Restaurant Reviews

A Slice of Spain: My Night at Barcelona Wine Bar

by Shannon Evins

Longing for warm nights when the sun sets at 9:00pm? Wishing summer break would hurry up already? Tapas may be the answer you need. Step into Barcelona Wine Bar in the South End to have a taste of vibrant Spanish culture. Your time there will surely give you a slice of Spain.

As I opened the door, wafts of truffles tingled my nostrils. An eclectically clad bookcase strewn with candlelight greeted me. I admired the warmly-lit surroundings and felt like I had stepped into a movie set. The restaurant was split into three sections, with a large square bar in the center and the kitchen visible from the doorway. A hostess greeted me and asked for my reservation name as the maître d’ returned to his post. He took over, found my name, and offered to store my backpack for me (the woes of having class until 5:00pm on a Friday), then politely suggested that I wait until more of my guests arrived. I was ten minutes early and had to stand awkwardly waiting in the entryway. There was no seating for waiting guests, which was surprising for a place that was chiming out 45-minute wait times for several parties of two. As I waited for my friends, I imagined the delightful meal we would share together. I had eaten here once before, but this time was different. Tonight was for celebration.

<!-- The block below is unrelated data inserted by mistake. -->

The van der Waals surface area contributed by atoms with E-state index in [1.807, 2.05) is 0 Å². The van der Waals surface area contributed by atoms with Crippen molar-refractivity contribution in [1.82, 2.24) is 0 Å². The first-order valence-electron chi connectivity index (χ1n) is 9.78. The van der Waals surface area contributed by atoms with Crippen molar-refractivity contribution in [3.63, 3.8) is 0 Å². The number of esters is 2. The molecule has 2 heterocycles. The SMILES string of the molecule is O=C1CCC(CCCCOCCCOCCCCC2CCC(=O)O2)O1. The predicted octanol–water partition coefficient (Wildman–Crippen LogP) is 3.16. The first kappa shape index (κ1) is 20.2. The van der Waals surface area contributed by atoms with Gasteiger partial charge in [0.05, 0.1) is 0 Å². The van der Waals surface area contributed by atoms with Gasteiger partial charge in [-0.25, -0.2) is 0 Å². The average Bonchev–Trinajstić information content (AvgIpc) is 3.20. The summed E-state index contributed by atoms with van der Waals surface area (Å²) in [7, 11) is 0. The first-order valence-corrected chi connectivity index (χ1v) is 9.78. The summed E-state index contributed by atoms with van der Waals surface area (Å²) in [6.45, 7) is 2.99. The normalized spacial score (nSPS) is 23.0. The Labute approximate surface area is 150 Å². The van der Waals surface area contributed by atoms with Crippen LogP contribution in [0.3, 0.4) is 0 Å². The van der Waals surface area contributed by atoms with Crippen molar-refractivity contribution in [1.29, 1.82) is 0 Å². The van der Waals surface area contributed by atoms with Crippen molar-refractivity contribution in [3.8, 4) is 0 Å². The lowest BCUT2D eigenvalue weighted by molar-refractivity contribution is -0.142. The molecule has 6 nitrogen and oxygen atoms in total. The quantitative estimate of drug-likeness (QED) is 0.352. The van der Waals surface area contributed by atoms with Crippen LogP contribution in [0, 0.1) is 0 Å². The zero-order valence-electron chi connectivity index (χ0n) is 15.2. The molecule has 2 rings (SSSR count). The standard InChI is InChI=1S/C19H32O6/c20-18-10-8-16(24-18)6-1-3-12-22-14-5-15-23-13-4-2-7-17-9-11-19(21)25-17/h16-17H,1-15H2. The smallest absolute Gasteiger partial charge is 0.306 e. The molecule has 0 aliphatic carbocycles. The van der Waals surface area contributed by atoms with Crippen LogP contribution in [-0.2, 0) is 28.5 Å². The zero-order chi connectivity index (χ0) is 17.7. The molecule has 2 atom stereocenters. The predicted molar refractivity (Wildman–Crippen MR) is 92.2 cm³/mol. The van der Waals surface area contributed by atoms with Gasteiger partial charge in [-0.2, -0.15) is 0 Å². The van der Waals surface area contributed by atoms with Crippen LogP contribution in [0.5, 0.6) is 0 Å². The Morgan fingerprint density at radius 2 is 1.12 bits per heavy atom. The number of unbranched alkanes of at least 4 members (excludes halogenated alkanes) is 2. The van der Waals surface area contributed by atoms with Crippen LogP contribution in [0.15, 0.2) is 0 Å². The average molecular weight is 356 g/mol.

Once two others arrived, the maître d’ seated us at a table I had spotted early on. We waited to order drinks until the remaining two of our party of five arrived and then ordered the least expensive/most student-friendly bottle of cava (Spanish sparkling wine). “Are we celebrating something?” asked the waiter. We all murmured various versions of “Yes, actually.” There was a pregnant pause as he awaited an explanation of what we were celebrating. Carly explained that we all passed our exams to become registered dietitians. The waiter uttered his congratulations, and we playfully asked him to not judge us for whatever we would end up eating. A different waiter came and poured our glasses as we chattered excitedly and thanked him.

Shortly afterwards, the manager came over to congratulate and help us with the menu since “She was just in Spain last week.” She then asked about any dietary restrictions — a common inquiry I’m thankful for, so that those with restrictions can eat out with ease. We began to order a charcuterie plate, but the manager interrupted to say that she already had a plate in production for us and would ensure that our selections were included. Two large wooden boards of three vegetable appetizers, anchovies, three meats, and four cheeses arrived. We were overwhelmed with this wonderful surprise in honor of our accomplishments. Gouda, manchego, goat, and one I’ve plumb forgotten — we were in cheese heaven. The spicy chorizo, melt-in-your-mouth jamón serrano, and peppery speck were delightful, too. I didn’t try the anchovies, but the smoked eggplant, piquillo peppers, and pickled veggies were a perfect pairing for the heavier meats and cheeses.